Some of the same rules that apply to a narcissistic boss apply to the narcissistic co-worker -- particularly avoiding the blame game and protecting your ideas. But there are differences, too. Narcissistic co-workers can be great in the early stages of a group project -- say, when you're brainstorming ways to land a new client. That makes sense: The work is usually done in groups, where individual contributions get noticed and applauded; recognition is the narcissist's drug of choice. If your focus is on what's best for the team, don't begrudge the narcissist the spotlight -- but don't be shy about pulling it to yourself when you have something of your own to contribute. The bigger risk comes later -- when the work is more about managing the account, meeting deadlines, holding the nervous client's hand. There's no audience for work like that, and so the narcissist will slack off, letting other people carry the load. Don't permit it. The group should have a way of accounting for hours logged and tasks completed, and the narcissist should be included in those ledgers. Even in businesses that don't work by billable hours, there are ways to keep track of how much of a contribution any one person is making. An unnamed narcissist at an unnamed magazine in my past was forever shirking work -- taking on fewer and fewer assignments and claiming chronic illness as a reason. A quick byline count on the magazine website provided an exact accounting of who in our department had been producing what -- and who had been producing next to nothing at all. In the next round of layoffs (and there were plenty in that era), the narcissistic colleague became an ex-colleague.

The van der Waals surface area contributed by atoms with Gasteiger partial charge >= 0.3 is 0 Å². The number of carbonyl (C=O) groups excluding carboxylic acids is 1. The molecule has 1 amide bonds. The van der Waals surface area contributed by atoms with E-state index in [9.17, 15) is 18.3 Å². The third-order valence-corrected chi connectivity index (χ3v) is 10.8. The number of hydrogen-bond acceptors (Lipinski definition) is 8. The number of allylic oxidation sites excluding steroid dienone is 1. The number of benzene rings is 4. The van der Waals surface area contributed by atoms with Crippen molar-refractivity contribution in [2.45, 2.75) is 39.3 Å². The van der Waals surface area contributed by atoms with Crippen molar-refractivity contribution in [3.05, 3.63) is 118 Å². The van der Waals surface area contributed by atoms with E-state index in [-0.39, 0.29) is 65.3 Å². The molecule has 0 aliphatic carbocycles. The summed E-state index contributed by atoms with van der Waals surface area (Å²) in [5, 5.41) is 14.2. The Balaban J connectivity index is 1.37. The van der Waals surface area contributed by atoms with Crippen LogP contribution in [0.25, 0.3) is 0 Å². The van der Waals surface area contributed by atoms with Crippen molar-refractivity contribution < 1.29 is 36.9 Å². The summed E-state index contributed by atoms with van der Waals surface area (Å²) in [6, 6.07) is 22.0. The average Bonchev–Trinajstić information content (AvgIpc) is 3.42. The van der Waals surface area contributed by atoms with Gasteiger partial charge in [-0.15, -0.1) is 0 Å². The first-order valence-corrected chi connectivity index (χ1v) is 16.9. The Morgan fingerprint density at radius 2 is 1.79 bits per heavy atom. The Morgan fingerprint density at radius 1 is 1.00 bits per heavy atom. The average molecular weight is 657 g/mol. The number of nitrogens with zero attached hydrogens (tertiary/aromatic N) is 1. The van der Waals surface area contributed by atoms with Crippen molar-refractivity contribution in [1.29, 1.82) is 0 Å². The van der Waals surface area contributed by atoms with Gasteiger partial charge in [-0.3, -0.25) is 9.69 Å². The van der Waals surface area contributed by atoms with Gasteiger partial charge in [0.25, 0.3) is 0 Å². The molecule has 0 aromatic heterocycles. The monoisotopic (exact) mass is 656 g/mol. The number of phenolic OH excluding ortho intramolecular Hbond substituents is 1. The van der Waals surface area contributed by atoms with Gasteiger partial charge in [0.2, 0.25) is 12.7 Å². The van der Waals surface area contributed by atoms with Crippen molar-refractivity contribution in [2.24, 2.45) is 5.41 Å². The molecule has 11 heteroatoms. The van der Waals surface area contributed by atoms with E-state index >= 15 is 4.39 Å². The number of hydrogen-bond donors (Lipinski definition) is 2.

Get out of bed. Run away. Don't look back. Any questions? Okay, maybe it's more complicated than that. It's very easy to fall for the charm of a narcissist; and since charm often equals sexy, and sexy often equals sex, things get messy fast. Paradoxically, narcissists are often quite faithful in the early stages of relationships, because what frequently leads people to cheat is insecurity: If you're afraid the person you love doesn't love you back, you begin looking for your next landing spot. Narcissists can't conceive that they're not adored, so they don't go through that phase. But they'll cheat soon enough, because for narcissists, a relationship is all about how the partner enhances their own self-image. That means always trading up to someone who's younger, prettier, richer -- or just plain newer. Narcissists will lie about where they've been and what they're doing; they'll listen less and less when you speak (not that they ever listened much to begin with), and they'll leave you flat if you don't leave first. If you're married to a narcissist you're in a lot deeper. Here you must confront the problem squarely and suggest -- indeed, insist on -- either marriage counseling, individual therapy for your spouse, or both. Narcissists resist that, since the nature of the condition is that they don't accept that anything is wrong with them. But stand your ground -- and if that doesn't work, consider leaving the marriage. You deserve better. This broad rule holds for both sexes, but when it comes to romance, women really are in greater peril than men. A 2008 study, by a researcher at New Mexico State University, looked at the improbable attraction many women have to men who exhibit the so-called dark triad of personality traits: narcissism, Machiavellianism and impulsive thrill-seeking. The paper crunched the statistics and found that these men outscore other men in number of sexual encounters in any given week, month or year. If you're seeing or married to one of these guys, that alone argues for getting single or unmarried fast.